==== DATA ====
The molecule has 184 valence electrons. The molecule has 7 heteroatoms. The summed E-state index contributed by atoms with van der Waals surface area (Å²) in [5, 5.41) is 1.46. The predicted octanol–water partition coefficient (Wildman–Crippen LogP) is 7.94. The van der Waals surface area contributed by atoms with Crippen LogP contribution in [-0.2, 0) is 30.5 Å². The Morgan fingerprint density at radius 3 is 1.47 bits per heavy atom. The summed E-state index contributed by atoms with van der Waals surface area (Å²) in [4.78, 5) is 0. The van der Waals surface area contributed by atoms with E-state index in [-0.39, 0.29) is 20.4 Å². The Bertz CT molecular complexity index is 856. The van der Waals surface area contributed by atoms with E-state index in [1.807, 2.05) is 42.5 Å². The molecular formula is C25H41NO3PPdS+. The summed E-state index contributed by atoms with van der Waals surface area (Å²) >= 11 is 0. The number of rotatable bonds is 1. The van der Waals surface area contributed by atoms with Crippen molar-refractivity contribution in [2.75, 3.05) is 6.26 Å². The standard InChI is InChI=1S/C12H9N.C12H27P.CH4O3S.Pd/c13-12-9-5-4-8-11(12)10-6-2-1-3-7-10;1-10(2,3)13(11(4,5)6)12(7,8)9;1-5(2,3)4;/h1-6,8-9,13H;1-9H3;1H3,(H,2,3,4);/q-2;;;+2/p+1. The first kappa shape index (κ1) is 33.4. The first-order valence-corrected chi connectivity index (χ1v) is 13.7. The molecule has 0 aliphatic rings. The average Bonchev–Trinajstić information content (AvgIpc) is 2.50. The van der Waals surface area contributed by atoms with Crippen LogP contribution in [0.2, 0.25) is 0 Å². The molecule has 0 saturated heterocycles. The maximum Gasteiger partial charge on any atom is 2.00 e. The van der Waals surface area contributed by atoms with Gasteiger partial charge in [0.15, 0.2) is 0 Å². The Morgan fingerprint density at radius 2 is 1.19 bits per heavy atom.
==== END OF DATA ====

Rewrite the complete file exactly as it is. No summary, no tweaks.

The molecule has 184 valence electrons. The molecule has 7 heteroatoms. The summed E-state index contributed by atoms with van der Waals surface area (Å²) in [5, 5.41) is 1.46. The predicted octanol–water partition coefficient (Wildman–Crippen LogP) is 7.94. The van der Waals surface area contributed by atoms with Crippen LogP contribution in [-0.2, 0) is 30.5 Å². The Morgan fingerprint density at radius 3 is 1.47 bits per heavy atom. The summed E-state index contributed by atoms with van der Waals surface area (Å²) in [4.78, 5) is 0. The van der Waals surface area contributed by atoms with E-state index in [-0.39, 0.29) is 20.4 Å². The Bertz CT molecular complexity index is 856. The van der Waals surface area contributed by atoms with E-state index in [1.807, 2.05) is 42.5 Å². The molecular formula is C25H41NO3PPdS+. The summed E-state index contributed by atoms with van der Waals surface area (Å²) >= 11 is 0. The number of rotatable bonds is 1. The van der Waals surface area contributed by atoms with Crippen molar-refractivity contribution in [2.75, 3.05) is 6.26 Å². The standard InChI is InChI=1S/C12H9N.C12H27P.CH4O3S.Pd/c13-12-9-5-4-8-11(12)10-6-2-1-3-7-10;1-10(2,3)13(11(4,5)6)12(7,8)9;1-5(2,3)4;/h1-6,8-9,13H;1-9H3;1H3,(H,2,3,4);/q-2;;;+2/p+1. The first kappa shape index (κ1) is 33.4. The first-order valence-corrected chi connectivity index (χ1v) is 13.7. The molecule has 0 aliphatic rings. The average Bonchev–Trinajstić information content (AvgIpc) is 2.50. The van der Waals surface area contributed by atoms with Crippen LogP contribution in [0.2, 0.25) is 0 Å². The molecule has 0 saturated heterocycles. The maximum Gasteiger partial charge on any atom is 2.00 e. The van der Waals surface area contributed by atoms with Gasteiger partial charge in [0.15, 0.2) is 0 Å². The Morgan fingerprint density at radius 2 is 1.19 bits per heavy atom.